We believe the Case-Shiller home price index for the 20 largest metropolitan areas will show a 0.6% y/y decline. This matches the consensus expectation, and would be the smallest y/y drop since February 2007. December had shown a 3.1% y/y decline. The 0.6% y/y drop for the composite 20 metro areas in January, assumes a 0.2% decline m/m.
Tuesday, March 30 10:00a.m. March Consumer Confidence Index
The Conference Board’s Consumer Confidence Index plunged from 56.5 in January to 46.0 in February. We expect a partial rebound in March to 52.0 in light of a bounce of six points to -43 in the weekly Consumer Comfort Index, with only a 1 point slippage to -44 the following week. Initial jobless claims have declined in recent weeks, and we believe a healthy rise in payroll employment began in March. Our expectation for consumer confidence is stronger than the consensus call of 50.0.
Wednesday, March 31 8:15a.m. March ADP Priv. Sector Employment
The ADP employment report is likely to show an advance of 60,000 in private sector payrolls in March. This is in sharp contrast to a 60,000 employment decline in January and a drop of 20K in private sector payrolls in February. Our forecast is well above the consensus call, at this writing, of a 40,000 rise in private sector payrolls in March. Our view is heavily hinged on employment growth in the service sector.
Wednesday, March 31 9:45a.m. March Chicago PMI
We see slippage in the March Purchasing Managers Index (PMI) to 60.0 from 62.6 in February and 61.5 in January. The latest Beige Book showed declining order backlogs in the region. The seasonal adjustment factors will restrain the Chicago PMI in March and in the months ahead.
Wednesday, March 31 10:00a.m. February Factory Orders
We expect factory orders to increase 1.0% m/m in February, following a 1.7% rise in January and a 1.5% gain in December. February would be the sixth successive monthly increase in factory orders. We expect the February advance to be led by a 1.7% m/m rise in non-durable orders. On a y/y basis, factory orders in February would be up 10.8%, following a 10.2% y/y rise in January.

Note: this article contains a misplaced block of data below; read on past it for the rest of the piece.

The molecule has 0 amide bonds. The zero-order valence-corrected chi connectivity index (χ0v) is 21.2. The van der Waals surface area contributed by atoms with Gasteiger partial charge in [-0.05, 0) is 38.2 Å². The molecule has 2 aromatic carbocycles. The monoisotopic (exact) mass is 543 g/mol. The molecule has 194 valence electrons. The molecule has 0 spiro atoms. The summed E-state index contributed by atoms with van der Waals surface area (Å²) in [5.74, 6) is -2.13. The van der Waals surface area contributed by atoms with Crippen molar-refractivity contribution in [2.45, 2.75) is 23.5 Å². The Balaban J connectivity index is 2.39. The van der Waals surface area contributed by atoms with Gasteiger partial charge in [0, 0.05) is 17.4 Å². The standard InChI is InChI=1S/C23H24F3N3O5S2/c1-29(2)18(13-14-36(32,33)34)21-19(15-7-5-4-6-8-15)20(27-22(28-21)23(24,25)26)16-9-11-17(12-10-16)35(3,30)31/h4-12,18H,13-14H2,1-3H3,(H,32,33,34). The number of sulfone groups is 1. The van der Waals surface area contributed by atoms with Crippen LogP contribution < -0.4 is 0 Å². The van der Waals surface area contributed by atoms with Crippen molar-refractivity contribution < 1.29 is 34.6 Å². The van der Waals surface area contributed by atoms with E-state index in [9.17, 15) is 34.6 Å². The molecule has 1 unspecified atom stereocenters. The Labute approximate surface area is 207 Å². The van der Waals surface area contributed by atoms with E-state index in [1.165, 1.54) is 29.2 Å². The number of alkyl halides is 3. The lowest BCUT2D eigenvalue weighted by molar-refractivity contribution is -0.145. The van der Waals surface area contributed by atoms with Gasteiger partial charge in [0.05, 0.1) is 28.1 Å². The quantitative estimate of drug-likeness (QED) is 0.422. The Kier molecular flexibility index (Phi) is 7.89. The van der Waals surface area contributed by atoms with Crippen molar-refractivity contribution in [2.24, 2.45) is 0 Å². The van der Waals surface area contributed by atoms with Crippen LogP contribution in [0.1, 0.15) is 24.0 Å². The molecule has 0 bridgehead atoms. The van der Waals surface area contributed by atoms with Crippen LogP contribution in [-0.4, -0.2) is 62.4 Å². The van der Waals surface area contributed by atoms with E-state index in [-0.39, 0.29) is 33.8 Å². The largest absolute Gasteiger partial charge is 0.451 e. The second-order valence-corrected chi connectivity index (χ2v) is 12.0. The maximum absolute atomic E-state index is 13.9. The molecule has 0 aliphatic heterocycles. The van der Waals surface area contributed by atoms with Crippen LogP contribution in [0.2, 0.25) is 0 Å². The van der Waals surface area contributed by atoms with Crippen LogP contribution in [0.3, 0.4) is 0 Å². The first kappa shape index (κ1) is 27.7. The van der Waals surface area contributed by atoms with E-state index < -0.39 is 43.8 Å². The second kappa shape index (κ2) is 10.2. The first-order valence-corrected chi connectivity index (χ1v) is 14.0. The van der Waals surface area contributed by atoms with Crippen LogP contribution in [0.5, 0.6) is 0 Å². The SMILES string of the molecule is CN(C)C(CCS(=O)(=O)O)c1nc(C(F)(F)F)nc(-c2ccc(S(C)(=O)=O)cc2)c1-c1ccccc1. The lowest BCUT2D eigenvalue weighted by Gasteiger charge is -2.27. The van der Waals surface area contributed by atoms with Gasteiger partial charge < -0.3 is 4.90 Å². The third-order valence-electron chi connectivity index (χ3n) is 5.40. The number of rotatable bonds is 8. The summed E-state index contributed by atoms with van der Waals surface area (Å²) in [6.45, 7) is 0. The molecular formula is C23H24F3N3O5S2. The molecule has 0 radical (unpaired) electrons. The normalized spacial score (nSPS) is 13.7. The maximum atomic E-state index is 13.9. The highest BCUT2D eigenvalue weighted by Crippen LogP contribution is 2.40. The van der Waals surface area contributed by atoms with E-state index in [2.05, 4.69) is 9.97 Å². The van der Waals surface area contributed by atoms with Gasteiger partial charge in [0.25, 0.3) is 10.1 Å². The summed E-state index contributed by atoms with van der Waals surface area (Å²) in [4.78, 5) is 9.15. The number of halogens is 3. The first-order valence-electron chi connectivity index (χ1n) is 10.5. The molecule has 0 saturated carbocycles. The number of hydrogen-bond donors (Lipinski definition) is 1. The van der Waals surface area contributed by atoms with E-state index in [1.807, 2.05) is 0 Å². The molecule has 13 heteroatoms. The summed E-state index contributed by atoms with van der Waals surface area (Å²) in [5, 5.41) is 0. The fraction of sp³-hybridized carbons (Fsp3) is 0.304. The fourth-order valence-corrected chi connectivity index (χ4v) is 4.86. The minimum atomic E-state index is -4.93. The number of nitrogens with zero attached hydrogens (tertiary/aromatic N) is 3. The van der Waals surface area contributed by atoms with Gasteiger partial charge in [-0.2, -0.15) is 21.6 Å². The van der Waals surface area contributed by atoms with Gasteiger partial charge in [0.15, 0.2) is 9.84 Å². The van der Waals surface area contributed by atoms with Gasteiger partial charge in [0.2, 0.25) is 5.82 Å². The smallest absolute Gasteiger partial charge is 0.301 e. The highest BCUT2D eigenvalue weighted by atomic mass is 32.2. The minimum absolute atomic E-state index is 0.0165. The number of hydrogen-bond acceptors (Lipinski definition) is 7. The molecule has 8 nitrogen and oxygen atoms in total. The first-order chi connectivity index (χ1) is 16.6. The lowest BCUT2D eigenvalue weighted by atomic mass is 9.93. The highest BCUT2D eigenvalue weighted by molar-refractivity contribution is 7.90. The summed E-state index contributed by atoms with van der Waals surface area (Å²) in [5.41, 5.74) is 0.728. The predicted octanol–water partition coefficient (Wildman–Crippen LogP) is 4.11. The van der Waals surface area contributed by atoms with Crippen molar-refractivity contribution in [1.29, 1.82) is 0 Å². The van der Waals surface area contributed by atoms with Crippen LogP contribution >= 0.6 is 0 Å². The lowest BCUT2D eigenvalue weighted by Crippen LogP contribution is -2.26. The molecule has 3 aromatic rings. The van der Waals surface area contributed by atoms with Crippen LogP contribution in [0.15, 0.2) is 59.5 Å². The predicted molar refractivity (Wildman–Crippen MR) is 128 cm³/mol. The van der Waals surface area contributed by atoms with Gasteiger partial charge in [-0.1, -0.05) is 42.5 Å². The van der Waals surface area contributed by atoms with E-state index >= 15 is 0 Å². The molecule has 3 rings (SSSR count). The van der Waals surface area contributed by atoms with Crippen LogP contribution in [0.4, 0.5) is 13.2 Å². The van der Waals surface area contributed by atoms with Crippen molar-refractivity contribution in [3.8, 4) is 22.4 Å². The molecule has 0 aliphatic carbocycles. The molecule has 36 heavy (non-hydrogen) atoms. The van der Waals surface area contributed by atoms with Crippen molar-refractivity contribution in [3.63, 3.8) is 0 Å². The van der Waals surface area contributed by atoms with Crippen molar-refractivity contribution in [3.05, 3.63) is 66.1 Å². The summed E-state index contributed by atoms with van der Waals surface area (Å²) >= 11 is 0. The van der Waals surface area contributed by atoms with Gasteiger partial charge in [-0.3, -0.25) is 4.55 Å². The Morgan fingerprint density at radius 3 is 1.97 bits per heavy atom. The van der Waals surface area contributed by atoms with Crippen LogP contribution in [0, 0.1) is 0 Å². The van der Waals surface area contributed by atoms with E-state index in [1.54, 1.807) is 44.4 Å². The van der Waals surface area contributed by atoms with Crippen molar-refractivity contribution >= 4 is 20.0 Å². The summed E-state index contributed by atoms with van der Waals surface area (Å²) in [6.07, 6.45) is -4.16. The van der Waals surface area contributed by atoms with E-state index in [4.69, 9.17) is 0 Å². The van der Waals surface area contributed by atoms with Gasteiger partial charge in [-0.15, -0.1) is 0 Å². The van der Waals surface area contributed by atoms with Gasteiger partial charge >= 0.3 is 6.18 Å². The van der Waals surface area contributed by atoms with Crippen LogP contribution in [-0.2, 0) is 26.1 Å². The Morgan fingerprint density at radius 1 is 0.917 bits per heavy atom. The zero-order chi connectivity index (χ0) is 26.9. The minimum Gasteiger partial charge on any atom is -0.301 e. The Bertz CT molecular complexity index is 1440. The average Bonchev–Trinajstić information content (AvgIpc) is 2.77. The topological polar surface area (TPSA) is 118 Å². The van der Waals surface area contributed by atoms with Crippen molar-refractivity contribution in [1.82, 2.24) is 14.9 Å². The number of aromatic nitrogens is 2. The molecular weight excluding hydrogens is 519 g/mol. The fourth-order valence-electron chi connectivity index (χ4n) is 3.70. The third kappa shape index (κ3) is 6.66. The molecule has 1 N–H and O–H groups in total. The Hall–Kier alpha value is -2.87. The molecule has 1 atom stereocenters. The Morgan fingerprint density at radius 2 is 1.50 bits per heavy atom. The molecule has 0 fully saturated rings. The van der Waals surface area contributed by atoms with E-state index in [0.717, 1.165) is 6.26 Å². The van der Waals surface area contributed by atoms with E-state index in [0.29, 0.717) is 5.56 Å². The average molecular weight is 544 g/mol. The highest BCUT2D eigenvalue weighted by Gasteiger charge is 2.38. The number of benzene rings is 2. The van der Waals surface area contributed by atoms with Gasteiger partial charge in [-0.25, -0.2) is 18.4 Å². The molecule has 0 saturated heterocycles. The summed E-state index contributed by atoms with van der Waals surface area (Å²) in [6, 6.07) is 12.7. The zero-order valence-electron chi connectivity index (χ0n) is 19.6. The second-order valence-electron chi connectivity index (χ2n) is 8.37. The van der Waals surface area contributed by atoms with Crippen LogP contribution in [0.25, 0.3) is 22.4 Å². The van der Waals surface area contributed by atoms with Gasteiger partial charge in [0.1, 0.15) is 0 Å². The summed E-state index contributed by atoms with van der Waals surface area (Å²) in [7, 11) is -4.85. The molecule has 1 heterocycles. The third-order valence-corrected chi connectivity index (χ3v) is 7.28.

Thursday, April 1 8:30a.m. Initial Jobless Claims, Wk. Ending 3/27
Following a decline of 14,000 in the week ending March 20 to 442K, we believe claims will recede to 435K in the week ending March 27th. Claims have moved to a level consistent with payroll employment gains.
Thursday, April 1 10:00a.m. February Construction Spending
We estimate construction spending dropped 1.2%m/m in February, more negative than the consensus decline of 1.0%. Construction spending fell 0.6% in January and declined 1.2% in December. Construction employment fell in February, as did housing starts. We see weakness most pronounced in non-residential construction and in public construction at the state and local government level.
Thursday, April 1 10:00a.m. March ISM Manufacturing Survey
The Institute for Supply Management (ISM) manufacturing survey likely moved higher to 58.0 in March, from 56.5 in February, but will likely remain below the January level of 58.4. The regional Fed surveys, e.g., Empire, Richmond, and Philadelphia showed expansion in their latestreading, and initial jobless claims have been moving lower.
Friday, February, April 2 8:30a.m. March Employment Situation
Nonfarm payroll employment increased 250,000, in our estimation, in March. At this writing, the consensus employment gain is 187,000, comprised of a range from a decline of 60,000 to a gain of 350,000. The details of our labor market assessment are treated on pages 1 and 2 of this report.
Jack W. Lavery
CEO & Chief Economist of Lavery Consulting Group, Senior Executive Fellow in Financial Economics at the University of Maine